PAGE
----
Friday, September 30 2022

Shelters for asylum seekers in the Montreal region lack space

Since the reopening of Roxham Road in Quebec last November, the unauthorized border point has seen the highest number of irregular border crossings in nearly five years, well over 2,000 per month.

Peggy Larose, reception and integration coordinator for new arrivals at La Maison d’Haiti in the Saint-Michel district, says the nonprofit resource center has seen an upsurge in asylum seekers.

“[It] increased our workload with already limited resources,” she said.

The Hotel Place Dupuis in downtown Montreal, recently converted into a shelter for the homeless, now also welcomes asylum seekers. More than 500 are currently hosted there, but its site is about to reach capacity.

“We are in the red here. We are in the red,” said Francine Dupuis, executive director of the CIUSSS du Centre-Ouest-de-l’île-de-Montréal, which oversees PRAIDA, the provincial government agency that helps claimants in their first months.

PRAIDA indicates that there are more than 1,000 people occupying the beds offered by the organization in Montreal, including those at Place Dupuis, out of a possible 1,300. The Canadian federal government, for its part, rents nearly 900 hotel rooms occupied by asylum seekers in the Montreal area.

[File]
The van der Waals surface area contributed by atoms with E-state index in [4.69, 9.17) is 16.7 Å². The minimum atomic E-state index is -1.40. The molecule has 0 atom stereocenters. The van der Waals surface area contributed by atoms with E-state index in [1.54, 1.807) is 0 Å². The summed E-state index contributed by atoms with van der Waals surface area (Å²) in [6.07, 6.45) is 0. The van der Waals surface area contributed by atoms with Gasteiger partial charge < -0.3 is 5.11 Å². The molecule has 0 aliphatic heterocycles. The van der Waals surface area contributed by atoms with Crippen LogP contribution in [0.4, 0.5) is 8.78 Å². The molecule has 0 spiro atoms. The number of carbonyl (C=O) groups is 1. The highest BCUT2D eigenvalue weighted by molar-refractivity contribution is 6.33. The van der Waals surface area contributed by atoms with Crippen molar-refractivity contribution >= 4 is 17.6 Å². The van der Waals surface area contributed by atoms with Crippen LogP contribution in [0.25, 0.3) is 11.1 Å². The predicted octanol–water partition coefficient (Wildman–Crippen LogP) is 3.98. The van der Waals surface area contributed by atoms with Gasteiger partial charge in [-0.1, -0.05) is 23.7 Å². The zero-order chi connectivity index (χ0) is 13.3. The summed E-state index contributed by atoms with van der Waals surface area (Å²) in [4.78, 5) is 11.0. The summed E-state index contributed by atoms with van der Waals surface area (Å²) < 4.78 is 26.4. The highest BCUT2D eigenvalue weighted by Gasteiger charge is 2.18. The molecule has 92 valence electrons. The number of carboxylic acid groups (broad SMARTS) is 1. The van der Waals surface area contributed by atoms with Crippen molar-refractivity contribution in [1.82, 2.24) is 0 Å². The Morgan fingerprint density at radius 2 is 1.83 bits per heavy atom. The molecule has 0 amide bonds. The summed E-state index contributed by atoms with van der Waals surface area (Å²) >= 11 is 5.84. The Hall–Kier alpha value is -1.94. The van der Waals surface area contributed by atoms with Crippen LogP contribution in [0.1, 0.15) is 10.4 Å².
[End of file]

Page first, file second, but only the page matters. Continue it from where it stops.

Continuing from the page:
Another challenge in Quebec is the time it takes to process immigration documents.

“Right now, those who are trying to get a work permit are facing delays of six months, eight months,” said Stephan Reichhold, director of the Round Table of Organizations Serving Refugees and Immigrants.

“It is neither to the advantage of asylum seekers nor to the advantage of Quebec, because we are obliged to give them social assistance.”

In this context, the number of Ukrainian refugees promised by Canada could require the sustained mobilization of community actors.

The Government of Quebec announced this week a program to help people with family in Ukraine sponsor their loved ones to bring them to Canada. The government is also committed to speeding up the processing of temporary immigration applications.

In Montreal, the official opposition asked the administration of Mayor Valérie Plante to resurrect the coordination committee set up in 2015 to welcome Syrian refugees and to set up an online form to identify offers of assistance. Montrealers.

A lawyer from Quebec has already collected nearly 200 names of Canadians ready to welcome refugees into their homes.


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